Finally, in a multicenter randomized controlled trial (RCT) of methylprednisolone sodium succinate (MPSS) and polyethylene glycol (PEG) in deep pain negative IVDE dogs, we noted a low rate of PMM in the MPSS group [10]. This RCT was not designed to have the statistical power to examine outcomes related to PMM but the data suggested that the question should be evaluated more closely. We were therefore interested to see if this finding was confirmed in a larger dog population looking at steroids in general as well as methylprednisolone more specifically and non-steroidal anti-inflammator drugs. We hypothesized that steroids, and more specifically methylprednisolone sodium succinate would not influence the development of PMM.

Data on these risk factors were categorized for analysis. Two breeds were identified, the Dachshund and the Cocker Spaniel, because of high representation in the PMM group and dogs were classified as Dachshund, Cocker spaniel or other. The distribution of data on age and site of disc extrusion were inspected in both groups. This resulted in classifying dogs as younger than or equal to 6 years of age, versus greater than 6 years of age, and disc location as thoracolumbar (TL) (any site between T9 and L2/3) versus lumbosacral intumescence (L3/4 to L6/7). A previous study suggested that extensive disc extrusion predisposed to PMM [2] and so discs were classified as focal (one disc space and associated vertebrae) or extensive (more than one disc space affected) based on the radiology report or necropsy. The time from onset of clinical signs (including pelvic limb weakness, ataxia, reluctance to jump, kyphosis or pain) to loss of ambulation (speed of onset) was determined based on the history. Due to the nature of the data (retrospective, owner description, animals not continuously monitored), this time was categorized as ≤6 h, 6–12 h, 12–24 h, 24–48 and > 48 h. The time from loss of ambulation to surgery (time to surgery) was established based on owners’ or veterinarian’s report of the timing of loss of the ability to walk and on the start time of surgery reported on the anesthesia form. This time was categorized as ≤12 h, 12–24 h and > 24 h. Treatment with steroids was categorized into any type of corticosteroid (yes or no), and then the analysis was repeated with it categorized as methylprednisolone sodium succinate (MPSS) or any other type of corticosteroid. In cases that survived, the outcome at 6 months was categorized as walking yes or no.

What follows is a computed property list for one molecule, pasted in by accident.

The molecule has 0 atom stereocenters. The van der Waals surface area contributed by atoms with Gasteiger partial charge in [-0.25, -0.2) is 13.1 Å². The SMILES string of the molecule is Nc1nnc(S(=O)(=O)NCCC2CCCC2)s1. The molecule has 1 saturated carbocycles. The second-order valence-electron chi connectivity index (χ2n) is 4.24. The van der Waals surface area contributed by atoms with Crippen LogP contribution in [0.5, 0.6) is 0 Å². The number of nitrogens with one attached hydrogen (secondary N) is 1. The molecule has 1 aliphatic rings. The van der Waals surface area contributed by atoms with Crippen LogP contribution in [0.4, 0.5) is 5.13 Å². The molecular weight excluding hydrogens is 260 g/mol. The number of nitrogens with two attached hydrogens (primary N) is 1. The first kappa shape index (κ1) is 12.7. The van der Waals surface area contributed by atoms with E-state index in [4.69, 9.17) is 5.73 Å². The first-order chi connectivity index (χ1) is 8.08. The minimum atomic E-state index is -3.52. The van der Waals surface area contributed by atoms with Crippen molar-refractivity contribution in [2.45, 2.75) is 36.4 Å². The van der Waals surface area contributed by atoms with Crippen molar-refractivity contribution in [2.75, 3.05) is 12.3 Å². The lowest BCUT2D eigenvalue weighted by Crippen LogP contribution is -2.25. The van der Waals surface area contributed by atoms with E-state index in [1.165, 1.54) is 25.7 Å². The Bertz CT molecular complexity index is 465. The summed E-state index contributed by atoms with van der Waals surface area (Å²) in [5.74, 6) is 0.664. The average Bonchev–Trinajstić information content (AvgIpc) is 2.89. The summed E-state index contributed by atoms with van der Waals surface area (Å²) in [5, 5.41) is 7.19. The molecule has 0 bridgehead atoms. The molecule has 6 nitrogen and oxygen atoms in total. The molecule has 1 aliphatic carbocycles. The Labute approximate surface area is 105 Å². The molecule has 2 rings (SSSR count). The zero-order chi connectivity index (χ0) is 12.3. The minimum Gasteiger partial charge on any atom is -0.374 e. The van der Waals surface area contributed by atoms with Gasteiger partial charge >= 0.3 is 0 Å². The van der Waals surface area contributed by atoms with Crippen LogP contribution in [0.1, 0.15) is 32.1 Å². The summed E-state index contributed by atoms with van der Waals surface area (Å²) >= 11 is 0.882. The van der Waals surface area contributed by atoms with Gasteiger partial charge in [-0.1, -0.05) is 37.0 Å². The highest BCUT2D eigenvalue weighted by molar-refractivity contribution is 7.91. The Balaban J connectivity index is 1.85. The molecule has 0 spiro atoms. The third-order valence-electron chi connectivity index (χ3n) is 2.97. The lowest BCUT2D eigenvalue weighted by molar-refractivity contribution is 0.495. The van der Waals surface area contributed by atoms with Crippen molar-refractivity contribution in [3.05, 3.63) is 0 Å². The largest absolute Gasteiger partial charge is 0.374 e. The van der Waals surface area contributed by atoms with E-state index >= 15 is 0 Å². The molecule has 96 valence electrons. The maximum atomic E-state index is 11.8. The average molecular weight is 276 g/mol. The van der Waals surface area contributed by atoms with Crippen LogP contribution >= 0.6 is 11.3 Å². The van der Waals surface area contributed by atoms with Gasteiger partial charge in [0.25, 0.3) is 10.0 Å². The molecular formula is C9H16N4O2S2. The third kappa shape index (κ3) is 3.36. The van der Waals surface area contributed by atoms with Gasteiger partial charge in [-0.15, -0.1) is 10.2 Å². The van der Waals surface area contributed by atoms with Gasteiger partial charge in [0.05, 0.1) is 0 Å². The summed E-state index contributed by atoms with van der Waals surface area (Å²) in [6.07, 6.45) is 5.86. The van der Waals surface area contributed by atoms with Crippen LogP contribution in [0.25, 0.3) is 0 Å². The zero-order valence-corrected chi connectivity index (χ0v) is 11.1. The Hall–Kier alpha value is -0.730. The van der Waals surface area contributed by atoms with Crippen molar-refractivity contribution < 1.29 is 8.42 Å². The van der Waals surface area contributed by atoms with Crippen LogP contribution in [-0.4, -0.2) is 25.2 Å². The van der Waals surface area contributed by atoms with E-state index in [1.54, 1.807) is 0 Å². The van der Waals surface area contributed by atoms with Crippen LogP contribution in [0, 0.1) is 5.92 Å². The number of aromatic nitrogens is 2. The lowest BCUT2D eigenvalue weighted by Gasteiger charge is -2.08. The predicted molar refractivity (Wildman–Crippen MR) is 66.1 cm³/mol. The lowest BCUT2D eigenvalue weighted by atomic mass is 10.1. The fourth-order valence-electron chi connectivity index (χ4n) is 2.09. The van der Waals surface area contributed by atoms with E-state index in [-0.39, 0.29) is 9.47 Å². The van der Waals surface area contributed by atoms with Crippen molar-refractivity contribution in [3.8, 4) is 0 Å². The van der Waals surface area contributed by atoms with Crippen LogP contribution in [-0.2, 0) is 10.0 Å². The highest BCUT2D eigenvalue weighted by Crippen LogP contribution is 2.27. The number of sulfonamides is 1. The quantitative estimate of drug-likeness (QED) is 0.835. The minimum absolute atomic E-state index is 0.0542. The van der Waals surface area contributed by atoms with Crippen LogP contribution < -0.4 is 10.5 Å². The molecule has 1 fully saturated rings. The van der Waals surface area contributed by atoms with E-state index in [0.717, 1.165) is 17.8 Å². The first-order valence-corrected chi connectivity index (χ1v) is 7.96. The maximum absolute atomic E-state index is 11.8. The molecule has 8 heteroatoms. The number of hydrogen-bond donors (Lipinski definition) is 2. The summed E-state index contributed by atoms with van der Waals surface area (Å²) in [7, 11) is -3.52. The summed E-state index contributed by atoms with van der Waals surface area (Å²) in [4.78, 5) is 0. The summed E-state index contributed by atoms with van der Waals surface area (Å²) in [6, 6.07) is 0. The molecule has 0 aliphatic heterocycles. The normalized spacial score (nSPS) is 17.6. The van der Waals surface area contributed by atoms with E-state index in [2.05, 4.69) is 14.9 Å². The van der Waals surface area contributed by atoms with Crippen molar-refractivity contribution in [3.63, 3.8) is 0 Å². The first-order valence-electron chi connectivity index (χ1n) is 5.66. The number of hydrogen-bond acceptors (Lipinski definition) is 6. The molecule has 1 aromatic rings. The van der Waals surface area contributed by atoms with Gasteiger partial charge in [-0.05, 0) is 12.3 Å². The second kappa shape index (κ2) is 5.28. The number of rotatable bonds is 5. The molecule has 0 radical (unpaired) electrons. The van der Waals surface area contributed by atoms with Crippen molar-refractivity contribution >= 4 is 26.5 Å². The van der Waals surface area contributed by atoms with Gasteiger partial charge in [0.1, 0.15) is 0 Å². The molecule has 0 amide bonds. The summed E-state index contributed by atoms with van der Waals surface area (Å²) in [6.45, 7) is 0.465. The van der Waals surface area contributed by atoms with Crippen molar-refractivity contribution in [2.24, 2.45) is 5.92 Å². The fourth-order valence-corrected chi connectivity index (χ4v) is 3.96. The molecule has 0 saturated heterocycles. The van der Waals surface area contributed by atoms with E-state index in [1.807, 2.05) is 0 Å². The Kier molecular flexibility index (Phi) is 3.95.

Statistical analysis